I LEAVE THE besser block house above the boarding school carrying a letter from Penaia to his old school friend Bailey in Melbourne and a letter from Karoline to Bailey's mother, asking whether she has an old school bag that Bailey is no longer using – maybe she could post it to Penaia? I promise to send Karoline supplies of a common brand of deodorant – the same brand is sold in Fiji but she says it's just doesn't work as well – and I make a mental note to send a good supply of lotion to treat scabies.

Steady rain is falling by the time we get to the river, but Jone helps me across without incident. As I drive back to Sigatoka, the dirt road becomes a stream, rushing down the hill. Karoline and Jone's words go around in my head: during my visit each of them had said separately, despair in their voices, 'We're right back where we started.'


[i] Names have been changed to protect the privacy of Karoline and her family.

[ii] Adrienne Millbank, 'Asylum seekers on Bridging Visa E'', Research Brief No. 13 2006-7, Parliamentary Library, Parliament of Australia, Canberra, 13 June 2007,

[iii] Department of Immigration and Multicultural Affairs 'Population Flows: Immigration Aspects 2005-2006 edition Appendix C 'Estimate of Unlawful Non-Citizens in Australia as at 30 June 2006' January 2007,

[iv] Joint Standing Committee on Migration Regulations. 'Illegal entrants in Australia: balancing control and compassion'. September 1990, AGPS, Canberra The number of overstayers apprehended by immigration officials in 2005-6 also fell as a result of the fall-out from the illegal detention of Australian resident Cornelia Rau and the illegal deportation of Australian citizen Vivian Solon. The cultural overhaul of the department that followed the Palmer and Comrie reports into those events involved wholesale retraining of compliance staff before they could 'undertake field activities' contributing to a 'reduction in compliance location numbers' (Department of Immigration and Multicultural Affairs Annual Report 2005-06 Canberra October 2006 p.158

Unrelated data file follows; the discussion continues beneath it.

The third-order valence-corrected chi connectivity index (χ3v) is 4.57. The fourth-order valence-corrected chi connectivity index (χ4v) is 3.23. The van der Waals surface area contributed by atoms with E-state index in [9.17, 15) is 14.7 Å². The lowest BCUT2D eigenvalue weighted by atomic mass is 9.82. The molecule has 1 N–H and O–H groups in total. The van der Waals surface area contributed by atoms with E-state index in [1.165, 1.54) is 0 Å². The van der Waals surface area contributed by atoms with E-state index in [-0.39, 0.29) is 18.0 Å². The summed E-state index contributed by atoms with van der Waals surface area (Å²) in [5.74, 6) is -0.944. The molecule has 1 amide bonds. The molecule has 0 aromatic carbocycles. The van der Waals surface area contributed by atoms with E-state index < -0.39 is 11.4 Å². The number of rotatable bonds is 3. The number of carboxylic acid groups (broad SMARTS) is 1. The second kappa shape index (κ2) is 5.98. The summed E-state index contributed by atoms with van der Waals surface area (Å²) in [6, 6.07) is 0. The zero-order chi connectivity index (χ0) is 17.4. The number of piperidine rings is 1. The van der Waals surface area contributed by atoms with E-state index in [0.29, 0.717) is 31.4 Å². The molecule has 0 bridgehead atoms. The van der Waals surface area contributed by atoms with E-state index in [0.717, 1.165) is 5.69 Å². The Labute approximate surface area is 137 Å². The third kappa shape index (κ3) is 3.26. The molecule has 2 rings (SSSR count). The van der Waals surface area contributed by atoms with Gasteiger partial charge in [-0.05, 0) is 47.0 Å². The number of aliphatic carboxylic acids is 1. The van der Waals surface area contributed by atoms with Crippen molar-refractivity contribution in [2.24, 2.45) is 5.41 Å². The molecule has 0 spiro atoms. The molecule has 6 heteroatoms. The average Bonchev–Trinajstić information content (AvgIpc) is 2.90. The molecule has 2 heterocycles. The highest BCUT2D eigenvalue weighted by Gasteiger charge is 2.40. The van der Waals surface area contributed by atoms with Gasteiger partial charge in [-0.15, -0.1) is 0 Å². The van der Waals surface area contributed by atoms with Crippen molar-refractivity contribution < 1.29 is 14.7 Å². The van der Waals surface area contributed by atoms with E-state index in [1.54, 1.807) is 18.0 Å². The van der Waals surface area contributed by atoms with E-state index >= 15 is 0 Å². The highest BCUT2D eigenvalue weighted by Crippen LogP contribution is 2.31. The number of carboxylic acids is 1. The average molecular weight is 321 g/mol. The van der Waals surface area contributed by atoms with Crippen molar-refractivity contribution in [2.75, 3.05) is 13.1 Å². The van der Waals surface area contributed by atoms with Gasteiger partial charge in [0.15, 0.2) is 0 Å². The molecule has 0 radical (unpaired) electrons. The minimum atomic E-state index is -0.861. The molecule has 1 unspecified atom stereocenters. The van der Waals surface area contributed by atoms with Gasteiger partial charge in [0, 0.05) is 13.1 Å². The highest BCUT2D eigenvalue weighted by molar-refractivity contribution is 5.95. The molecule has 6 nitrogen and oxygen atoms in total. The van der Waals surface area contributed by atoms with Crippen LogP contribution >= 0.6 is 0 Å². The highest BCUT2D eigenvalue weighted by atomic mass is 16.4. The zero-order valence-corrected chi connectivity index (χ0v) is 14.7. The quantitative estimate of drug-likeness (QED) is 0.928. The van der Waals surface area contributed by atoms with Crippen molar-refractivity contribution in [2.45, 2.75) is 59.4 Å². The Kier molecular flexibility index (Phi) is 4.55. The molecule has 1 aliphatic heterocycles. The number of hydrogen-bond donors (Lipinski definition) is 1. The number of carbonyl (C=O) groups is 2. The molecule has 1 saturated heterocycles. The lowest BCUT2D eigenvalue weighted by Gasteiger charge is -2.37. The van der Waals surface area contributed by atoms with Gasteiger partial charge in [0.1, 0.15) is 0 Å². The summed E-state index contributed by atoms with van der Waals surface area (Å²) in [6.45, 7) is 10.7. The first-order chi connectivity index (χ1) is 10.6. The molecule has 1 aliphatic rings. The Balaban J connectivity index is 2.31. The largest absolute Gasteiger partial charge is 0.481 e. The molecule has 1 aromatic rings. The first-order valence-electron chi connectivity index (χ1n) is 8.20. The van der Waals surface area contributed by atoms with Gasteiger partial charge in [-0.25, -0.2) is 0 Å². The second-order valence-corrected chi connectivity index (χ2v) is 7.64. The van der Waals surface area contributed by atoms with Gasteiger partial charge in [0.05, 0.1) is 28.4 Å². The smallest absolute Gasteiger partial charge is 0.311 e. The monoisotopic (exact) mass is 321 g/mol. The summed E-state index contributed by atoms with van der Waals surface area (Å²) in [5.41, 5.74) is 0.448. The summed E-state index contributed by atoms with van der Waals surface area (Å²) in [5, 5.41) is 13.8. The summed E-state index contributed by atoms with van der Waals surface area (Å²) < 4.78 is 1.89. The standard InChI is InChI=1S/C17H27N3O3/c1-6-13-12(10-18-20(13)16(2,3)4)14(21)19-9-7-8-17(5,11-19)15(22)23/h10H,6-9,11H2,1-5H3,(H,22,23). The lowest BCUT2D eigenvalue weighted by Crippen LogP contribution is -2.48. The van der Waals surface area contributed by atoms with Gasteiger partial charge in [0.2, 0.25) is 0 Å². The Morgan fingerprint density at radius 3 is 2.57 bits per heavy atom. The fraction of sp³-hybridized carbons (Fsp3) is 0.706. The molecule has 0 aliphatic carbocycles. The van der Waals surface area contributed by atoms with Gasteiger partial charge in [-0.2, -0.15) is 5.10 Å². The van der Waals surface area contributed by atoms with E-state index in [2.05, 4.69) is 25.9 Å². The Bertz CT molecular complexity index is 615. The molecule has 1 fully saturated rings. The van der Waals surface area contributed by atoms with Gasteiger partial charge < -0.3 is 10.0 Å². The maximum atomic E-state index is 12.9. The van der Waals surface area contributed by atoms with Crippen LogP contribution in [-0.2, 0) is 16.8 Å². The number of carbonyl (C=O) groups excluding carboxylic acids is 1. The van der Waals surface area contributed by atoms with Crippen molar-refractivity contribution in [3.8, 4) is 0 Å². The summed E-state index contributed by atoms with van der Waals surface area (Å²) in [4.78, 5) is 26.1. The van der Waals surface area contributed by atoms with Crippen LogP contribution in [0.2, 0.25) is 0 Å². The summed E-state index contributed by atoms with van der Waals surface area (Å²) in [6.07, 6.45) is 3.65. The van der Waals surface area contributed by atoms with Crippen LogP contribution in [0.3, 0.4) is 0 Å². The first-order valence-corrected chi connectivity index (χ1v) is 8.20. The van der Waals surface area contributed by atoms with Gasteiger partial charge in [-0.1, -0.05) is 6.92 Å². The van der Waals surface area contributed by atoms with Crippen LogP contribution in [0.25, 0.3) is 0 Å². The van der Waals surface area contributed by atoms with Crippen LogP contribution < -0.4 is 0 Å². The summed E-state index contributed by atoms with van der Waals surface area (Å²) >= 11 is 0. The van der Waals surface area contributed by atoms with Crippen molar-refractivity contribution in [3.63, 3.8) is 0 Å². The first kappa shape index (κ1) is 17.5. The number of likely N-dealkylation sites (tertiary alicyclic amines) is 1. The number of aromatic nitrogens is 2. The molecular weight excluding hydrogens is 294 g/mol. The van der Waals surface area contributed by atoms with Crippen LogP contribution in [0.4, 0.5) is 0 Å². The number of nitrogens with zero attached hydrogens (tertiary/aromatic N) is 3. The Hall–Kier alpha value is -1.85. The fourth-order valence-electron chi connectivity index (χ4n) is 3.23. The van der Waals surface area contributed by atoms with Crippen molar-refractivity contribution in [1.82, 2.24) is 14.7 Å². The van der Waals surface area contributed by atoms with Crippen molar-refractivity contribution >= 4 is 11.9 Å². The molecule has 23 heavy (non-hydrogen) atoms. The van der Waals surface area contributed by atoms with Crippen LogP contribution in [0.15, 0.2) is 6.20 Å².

[v] Department of Immigration and Multiculturalism and Indigenous Affairs 'Australian Immigration Consolidated Statistics No.21 1999-2000' , Canberra June 2002 p. 8

[vi] Department of Immigration and Citizenship Immigration Update July-December 2006, , Canberra, April 2007

[vii] Department of Immigration, Multicultural and Indigenous Affairs, Managing the Border: Immigration Compliance 2003-2004 edition, Chapter 5 'Dealing with overstayers' May 2005

[viii] Department of Immigration and Multicultural Affairs Population Flows: Immigration Aspects 2005-2006 edition Appendix C 'Estimate of Unlawful Non-Citizens in Australia as at 30 June 2006' January 2007

[ix] ibid.

[x] This is the mid-point in 2006 Home Office estimates of between 310,000 and 570,000 illegal immigrants in the UK. See Nigel Morris 'Amnesty on illegal immigrants is 'worth £6bn to UK' The Independent 31 March 2006

[xi] BBC News ' Illegal Immigrants: UK overview' 27 June 2000

[xii] Simon Latimer and Matt Waddell, Australian Customs Service presentation to the conference Public affairs in the public sector Sydney 17 March 2005

[xiii] Department of Immigration and Multicultural Affairs Annual Report 2005-06 Canberra October 2006 p.159

[xiv] Bill Jordan and Frank Düvell Irregular Migration: The Dilemmas of Transnational Mobility Edward Elgar Cheltenham, UK 2002

[xv] Government Response to the Senate Standing Committee for the Scrutiny of Bills Fourth Report - Entry and Search Provisions in Commonwealth Legislation August 2003

[xvi] Australian National Audit Office, Audit Report No. 35 1993-94 'The Compliance Function: Department of Immigration and Ethnic Affairs' AGPS, Canberra, pp24-26

[xvii] The 'rate of location' for a given nationality is calculated by dividing the number of citizens located by the estimated stock of overstayers. The data is found in the DIMIA publications 'Managing the Border, 2003-04 edition' p.53, and 'Population Flows: immigration aspects 2003-04 edition', Appendix C, p. 144

[xviii] World Bank Global Economic Prospects 2006: Economic Implications of Remittances and Migration Washington 2006 p.85

[xix] Ibid. p.xiii

[xx] Manjula Luthria et al At Home & Away: Expanding job opportunities for Pacific Islanders through labour mobility. World Bank, Washington 2006 p.69,,contentMDK:21020027~pagePK:141137~piPK:141127~theSitePK:441883,00.html

[xxi] Ibid. p

[xxii] See Nic Maclellan 'From Fiji to Fallujah: the war in Iraq and the privatisation of Pacific security', Pacific Journalism Review, Vol. 12, No.2, September 2006

[xxiii] 'Fiji's 'unsung heroes' of UK army', BBC News Online, Tuesday, 9 November 2004

[xxiv] Dr Eci Nabalarua, Pro Vice-Chancellor at the University of the South Pacific quoted in 'Fiji remittances top tourism, sugar revenues' Fiji Sun 27 June 2007.

[xxv] Roy Russell: 'Jamaican workers' participation in CSAWP and development consequences in the workers' rural home communities' (executive summary) North South Institute 2004

[xxvi] Gustavo Verduzco and Maria Lozano: 'Mexican farm workers' participation in Canada's seasonal Agricultural labour market and development consequences in their rural home communities' (executive summary) North South Institute 2004

Get the latest essay, memoir, reportage, fiction, poetry and more.

Subscribe to Griffith Review or purchase single editions here.

Griffith Review